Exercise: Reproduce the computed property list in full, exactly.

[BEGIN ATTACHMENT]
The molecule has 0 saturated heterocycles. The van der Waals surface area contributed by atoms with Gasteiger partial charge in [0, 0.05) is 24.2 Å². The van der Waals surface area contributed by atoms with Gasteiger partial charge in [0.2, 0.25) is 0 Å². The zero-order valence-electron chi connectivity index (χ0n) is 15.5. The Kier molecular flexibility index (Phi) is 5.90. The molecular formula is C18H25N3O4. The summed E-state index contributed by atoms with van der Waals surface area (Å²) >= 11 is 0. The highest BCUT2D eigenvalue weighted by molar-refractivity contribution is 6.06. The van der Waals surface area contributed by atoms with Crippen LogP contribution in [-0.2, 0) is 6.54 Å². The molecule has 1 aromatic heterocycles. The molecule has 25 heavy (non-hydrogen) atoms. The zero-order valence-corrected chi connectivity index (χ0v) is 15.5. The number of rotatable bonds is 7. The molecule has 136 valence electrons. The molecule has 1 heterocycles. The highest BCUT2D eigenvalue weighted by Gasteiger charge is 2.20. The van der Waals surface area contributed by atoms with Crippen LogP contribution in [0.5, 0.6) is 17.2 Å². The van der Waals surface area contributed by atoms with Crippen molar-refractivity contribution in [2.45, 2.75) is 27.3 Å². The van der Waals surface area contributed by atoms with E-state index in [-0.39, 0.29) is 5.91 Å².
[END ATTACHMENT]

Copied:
The molecule has 0 saturated heterocycles. The van der Waals surface area contributed by atoms with Gasteiger partial charge in [0, 0.05) is 24.2 Å². The van der Waals surface area contributed by atoms with Gasteiger partial charge in [0.2, 0.25) is 0 Å². The zero-order valence-electron chi connectivity index (χ0n) is 15.5. The Kier molecular flexibility index (Phi) is 5.90. The molecular formula is C18H25N3O4. The summed E-state index contributed by atoms with van der Waals surface area (Å²) >= 11 is 0. The highest BCUT2D eigenvalue weighted by molar-refractivity contribution is 6.06. The van der Waals surface area contributed by atoms with Crippen LogP contribution in [-0.2, 0) is 6.54 Å². The molecule has 1 aromatic heterocycles. The molecule has 25 heavy (non-hydrogen) atoms. The zero-order valence-corrected chi connectivity index (χ0v) is 15.5. The number of rotatable bonds is 7. The molecule has 136 valence electrons. The molecule has 1 heterocycles. The highest BCUT2D eigenvalue weighted by Gasteiger charge is 2.20. The van der Waals surface area contributed by atoms with Crippen LogP contribution in [0.5, 0.6) is 17.2 Å². The van der Waals surface area contributed by atoms with Crippen molar-refractivity contribution in [2.45, 2.75) is 27.3 Å². The van der Waals surface area contributed by atoms with E-state index in [-0.39, 0.29) is 5.91 Å².